Vicky BoydSpicy peppers tend to have three times as much genetic diversity as sweet peppers, according to a study.University of California researchers have created a family tree of sorts for peppers, ranging from the ultra-hot habaneros to the sweet bell peppers.
The study involved sampling 30,000 genes of the Capsicum annum species, the most widely cultivated pepper species in the world, according to a news release.
In all, the researchers—led by Allen Van Deynze—examined 40 diverse C. annum lines.
The results highlighted the relationships between the different types of peppers and the wide diversity among the spicy peppers.
• For example, all cultivated pepper varieties share a common ancestor.
• Spicy or hot peppers showed three times more diversity than sweet peppers.
• Of all the spicy peppers, Anaheim and ancho chiles are the most closely related to sweet bell peppers.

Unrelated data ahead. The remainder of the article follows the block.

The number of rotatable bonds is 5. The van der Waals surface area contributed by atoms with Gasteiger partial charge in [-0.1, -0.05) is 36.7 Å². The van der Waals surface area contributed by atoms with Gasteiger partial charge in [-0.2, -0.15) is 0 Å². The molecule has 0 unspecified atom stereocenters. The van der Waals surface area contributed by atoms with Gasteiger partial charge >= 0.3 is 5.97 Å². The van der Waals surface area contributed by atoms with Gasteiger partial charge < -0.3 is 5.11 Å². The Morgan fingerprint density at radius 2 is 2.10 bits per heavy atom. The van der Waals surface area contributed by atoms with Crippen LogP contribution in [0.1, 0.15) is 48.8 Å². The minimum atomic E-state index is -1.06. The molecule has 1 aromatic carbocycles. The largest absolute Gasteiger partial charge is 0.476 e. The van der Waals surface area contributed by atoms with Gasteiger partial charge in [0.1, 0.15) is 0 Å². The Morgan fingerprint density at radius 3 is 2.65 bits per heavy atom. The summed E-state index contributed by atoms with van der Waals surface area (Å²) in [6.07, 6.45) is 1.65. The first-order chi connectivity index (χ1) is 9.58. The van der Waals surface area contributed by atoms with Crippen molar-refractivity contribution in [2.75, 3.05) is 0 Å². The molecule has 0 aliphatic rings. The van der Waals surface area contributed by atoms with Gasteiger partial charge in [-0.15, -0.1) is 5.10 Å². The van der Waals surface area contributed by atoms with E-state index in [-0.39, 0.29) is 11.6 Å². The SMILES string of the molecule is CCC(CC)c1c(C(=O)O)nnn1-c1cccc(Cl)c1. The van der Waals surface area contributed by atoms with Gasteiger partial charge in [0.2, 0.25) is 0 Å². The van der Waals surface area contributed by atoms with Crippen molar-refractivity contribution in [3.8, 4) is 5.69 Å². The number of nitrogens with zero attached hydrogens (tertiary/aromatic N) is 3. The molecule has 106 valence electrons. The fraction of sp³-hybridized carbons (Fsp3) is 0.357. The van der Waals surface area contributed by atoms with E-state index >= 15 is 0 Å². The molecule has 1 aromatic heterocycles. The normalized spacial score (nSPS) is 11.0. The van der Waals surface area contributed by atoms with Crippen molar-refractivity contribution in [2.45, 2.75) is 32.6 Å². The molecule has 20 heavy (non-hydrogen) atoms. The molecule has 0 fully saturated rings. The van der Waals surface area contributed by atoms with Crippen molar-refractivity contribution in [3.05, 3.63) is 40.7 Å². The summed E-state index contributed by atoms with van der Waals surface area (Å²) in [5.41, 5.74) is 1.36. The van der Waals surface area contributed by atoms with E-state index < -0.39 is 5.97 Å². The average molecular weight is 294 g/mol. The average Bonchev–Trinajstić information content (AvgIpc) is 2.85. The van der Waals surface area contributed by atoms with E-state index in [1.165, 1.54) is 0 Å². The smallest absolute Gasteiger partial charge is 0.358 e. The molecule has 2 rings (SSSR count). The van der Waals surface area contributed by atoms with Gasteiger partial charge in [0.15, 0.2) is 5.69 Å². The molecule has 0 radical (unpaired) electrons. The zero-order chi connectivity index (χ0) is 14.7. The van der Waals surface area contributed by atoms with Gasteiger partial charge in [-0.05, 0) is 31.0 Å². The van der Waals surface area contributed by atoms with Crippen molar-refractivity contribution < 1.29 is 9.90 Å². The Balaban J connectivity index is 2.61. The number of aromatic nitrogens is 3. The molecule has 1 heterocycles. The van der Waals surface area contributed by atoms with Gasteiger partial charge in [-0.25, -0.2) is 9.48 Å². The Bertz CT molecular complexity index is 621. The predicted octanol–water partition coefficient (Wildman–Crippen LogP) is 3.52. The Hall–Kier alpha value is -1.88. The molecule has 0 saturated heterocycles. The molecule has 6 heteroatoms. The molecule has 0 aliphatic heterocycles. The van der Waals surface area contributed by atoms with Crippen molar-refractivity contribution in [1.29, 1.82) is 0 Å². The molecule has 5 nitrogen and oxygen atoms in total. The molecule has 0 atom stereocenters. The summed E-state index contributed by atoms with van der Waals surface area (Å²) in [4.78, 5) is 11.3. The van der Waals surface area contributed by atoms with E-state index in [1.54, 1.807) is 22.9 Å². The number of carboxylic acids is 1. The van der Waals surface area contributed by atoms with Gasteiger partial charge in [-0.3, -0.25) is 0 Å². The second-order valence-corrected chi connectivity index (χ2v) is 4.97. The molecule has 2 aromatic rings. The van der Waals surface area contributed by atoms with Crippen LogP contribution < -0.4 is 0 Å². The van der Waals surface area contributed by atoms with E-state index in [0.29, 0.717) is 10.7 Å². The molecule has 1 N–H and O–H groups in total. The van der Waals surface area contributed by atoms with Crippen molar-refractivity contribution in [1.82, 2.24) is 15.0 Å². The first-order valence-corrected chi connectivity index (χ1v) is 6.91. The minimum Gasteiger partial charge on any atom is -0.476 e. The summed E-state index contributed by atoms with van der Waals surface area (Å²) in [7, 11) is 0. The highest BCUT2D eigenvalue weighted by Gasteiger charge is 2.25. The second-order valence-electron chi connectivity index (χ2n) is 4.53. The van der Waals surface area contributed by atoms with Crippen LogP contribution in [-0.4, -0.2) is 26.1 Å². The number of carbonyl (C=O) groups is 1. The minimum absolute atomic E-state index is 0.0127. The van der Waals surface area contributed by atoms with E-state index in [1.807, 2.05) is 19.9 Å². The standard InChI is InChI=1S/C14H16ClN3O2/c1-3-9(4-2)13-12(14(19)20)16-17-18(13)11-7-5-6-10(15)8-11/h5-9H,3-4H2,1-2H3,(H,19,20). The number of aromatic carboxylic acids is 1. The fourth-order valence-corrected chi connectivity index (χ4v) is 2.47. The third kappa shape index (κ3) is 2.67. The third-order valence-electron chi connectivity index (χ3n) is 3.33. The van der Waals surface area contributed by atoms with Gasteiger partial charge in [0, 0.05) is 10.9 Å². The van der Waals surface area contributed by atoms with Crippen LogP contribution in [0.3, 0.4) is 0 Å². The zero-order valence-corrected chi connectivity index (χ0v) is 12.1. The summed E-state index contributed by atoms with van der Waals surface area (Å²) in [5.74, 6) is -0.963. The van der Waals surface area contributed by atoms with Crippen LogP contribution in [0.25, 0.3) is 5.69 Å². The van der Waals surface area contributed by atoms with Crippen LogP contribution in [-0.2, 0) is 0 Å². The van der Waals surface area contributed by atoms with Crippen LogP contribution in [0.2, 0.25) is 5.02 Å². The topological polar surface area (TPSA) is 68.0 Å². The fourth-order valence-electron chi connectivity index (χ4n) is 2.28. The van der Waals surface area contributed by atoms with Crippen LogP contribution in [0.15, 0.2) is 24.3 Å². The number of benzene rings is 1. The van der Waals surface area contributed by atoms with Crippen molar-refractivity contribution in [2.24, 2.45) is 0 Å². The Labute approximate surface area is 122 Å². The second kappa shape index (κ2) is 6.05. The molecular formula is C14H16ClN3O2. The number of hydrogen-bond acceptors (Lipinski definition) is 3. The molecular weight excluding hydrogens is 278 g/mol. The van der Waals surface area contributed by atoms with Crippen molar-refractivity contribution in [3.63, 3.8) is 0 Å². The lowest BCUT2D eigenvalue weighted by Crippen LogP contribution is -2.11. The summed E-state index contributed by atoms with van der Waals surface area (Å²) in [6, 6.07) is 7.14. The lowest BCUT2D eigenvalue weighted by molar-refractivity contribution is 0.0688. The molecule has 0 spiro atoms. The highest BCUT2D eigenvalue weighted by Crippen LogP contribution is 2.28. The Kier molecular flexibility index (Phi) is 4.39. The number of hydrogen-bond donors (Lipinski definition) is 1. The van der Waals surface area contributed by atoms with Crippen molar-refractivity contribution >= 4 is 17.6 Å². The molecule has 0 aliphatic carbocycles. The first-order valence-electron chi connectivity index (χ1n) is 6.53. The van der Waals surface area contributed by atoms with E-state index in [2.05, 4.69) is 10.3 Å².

• Peppers that look similar were by and large genetically similar.
The information can be used by pepper breeders worldwide to develop hardier, higher-yielding varieties.
For example, a small wild variety has strong drought and disease resistance. But it is difficult to grow and lacks consumer appeal.
Using traditional cross pollination to transfer the traits could take years.
By using marker-assisted breeding, which tracks DNA markers, researchers can speed the process.
The technique does not involve genetic modification.
Instead, it's more akin to a plant breeding highway, where researchers look for genetic street signs or other markers to determine if they're going the right direction.